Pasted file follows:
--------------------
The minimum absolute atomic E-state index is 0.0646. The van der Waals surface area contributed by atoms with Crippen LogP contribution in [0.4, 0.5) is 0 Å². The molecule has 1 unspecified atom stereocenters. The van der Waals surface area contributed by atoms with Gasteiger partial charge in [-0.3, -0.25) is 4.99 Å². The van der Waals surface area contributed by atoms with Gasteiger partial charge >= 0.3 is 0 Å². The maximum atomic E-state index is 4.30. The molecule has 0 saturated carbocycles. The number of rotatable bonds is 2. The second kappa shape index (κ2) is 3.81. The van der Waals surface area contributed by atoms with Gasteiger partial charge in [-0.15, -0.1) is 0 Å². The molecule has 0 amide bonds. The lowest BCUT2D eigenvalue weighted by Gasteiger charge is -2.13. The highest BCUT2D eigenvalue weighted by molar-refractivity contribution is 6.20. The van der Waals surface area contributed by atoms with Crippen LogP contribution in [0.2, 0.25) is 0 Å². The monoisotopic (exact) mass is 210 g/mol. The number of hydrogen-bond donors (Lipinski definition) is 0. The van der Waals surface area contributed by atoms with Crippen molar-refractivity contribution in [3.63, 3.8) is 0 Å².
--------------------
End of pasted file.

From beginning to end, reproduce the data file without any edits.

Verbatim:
The minimum absolute atomic E-state index is 0.0646. The van der Waals surface area contributed by atoms with Crippen LogP contribution in [0.4, 0.5) is 0 Å². The molecule has 1 unspecified atom stereocenters. The van der Waals surface area contributed by atoms with Gasteiger partial charge in [-0.3, -0.25) is 4.99 Å². The van der Waals surface area contributed by atoms with Gasteiger partial charge >= 0.3 is 0 Å². The maximum atomic E-state index is 4.30. The molecule has 0 saturated carbocycles. The number of rotatable bonds is 2. The second kappa shape index (κ2) is 3.81. The van der Waals surface area contributed by atoms with Gasteiger partial charge in [-0.15, -0.1) is 0 Å². The molecule has 0 amide bonds. The lowest BCUT2D eigenvalue weighted by Gasteiger charge is -2.13. The highest BCUT2D eigenvalue weighted by molar-refractivity contribution is 6.20. The van der Waals surface area contributed by atoms with Crippen LogP contribution in [0.2, 0.25) is 0 Å². The monoisotopic (exact) mass is 210 g/mol. The number of hydrogen-bond donors (Lipinski definition) is 0. The van der Waals surface area contributed by atoms with Crippen molar-refractivity contribution in [3.63, 3.8) is 0 Å².